Specialists discovered the absence of fillings in the teeth of the skeleton
Remains of the last Russian emperor Nikolas II, which were buried in Peter and Paul Cathedral in St.Petersburg in 1998, do not belong to the Russian Tsar, the president of the center investigating the details of the Romanovs Royal Family's death, Vadim Viner said on Thursday.
According to the historian, specialists discovered the absence of fillings in the teeth of the skeleton, which had been buried in the cathedral. Scientists, therefore, believed that the remains belonged to an absolutely different person.
”Nikolas II has notes in his diary. The tsar wrote that he had visited a dentist. The tsar's doctor Maria Rendel has similar notes too. The records contain a detailed description of the dental work, the fillings in particular. Forensic medics examined the skeleton, which was considered to be the remains of Nikolas II, but did not find any tooth fillings,” Vadim Viner said.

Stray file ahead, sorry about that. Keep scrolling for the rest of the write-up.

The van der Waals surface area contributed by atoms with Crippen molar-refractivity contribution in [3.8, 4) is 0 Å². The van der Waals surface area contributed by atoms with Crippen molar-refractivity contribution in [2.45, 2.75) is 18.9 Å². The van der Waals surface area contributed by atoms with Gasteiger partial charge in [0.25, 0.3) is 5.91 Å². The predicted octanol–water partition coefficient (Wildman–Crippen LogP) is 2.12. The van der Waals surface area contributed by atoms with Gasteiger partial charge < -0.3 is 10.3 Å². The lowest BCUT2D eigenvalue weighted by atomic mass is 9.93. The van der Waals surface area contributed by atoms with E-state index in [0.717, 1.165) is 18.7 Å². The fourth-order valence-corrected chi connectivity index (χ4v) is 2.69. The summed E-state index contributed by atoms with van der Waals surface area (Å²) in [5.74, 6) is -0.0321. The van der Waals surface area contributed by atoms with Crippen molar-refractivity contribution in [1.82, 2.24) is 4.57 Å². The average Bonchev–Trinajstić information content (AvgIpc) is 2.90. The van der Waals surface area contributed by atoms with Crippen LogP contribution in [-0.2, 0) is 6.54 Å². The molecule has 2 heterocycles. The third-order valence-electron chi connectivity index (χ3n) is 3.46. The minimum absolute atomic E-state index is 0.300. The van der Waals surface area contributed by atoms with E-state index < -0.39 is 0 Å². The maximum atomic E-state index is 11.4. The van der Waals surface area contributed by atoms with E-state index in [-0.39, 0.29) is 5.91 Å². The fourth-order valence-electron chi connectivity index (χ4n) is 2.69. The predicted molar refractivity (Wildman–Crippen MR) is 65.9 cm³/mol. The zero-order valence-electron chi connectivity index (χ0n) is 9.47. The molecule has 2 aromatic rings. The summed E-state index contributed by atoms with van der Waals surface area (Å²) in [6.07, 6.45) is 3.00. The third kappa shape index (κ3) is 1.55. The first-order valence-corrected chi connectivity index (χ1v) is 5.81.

The expert assures that the authorities violated the legal procedure of burying the remains: “From the legal point of view, it is a homeless person who is buried in Peter and Paul Cathedral instead of Tsar Nikolas II,” Viner said. The historian added that it was not the court that made the decision regarding the burial: “Everything was decided by the executive authorities, although they had no right to do it,” said he.
”They simply ignored any doubtful and disputable facts that we and our colleagues found. In other words, they decided for themselves from the very beginning that the uncovered remains belonged to the tsar and no one else. No expertise was conducted. They had only to make the society believe that it was the tsar's skeleton,” the expert concluded.
Vadim Viner said that the center for the history of the royal family, “The Fate of the Dynasty,” was going to file a claim to the Supreme Court of Russia to dispute the decision about the burial of the remains. “The center is currently preparing an address to the Supreme Court with a request to review the legal ground of the decision to bury the remains uncovered in Ekaterinburg,” Viner said.
”The Fate of the Dynasty” center was founded in 1994. In September of 1995, the center became a member of the Russian committee of foreign experts for investigating the fates of the Russian emperor's family members. The center also officially represents the “400 Years to the Clan of the Romanovs” foundation in Ekaterinburg.
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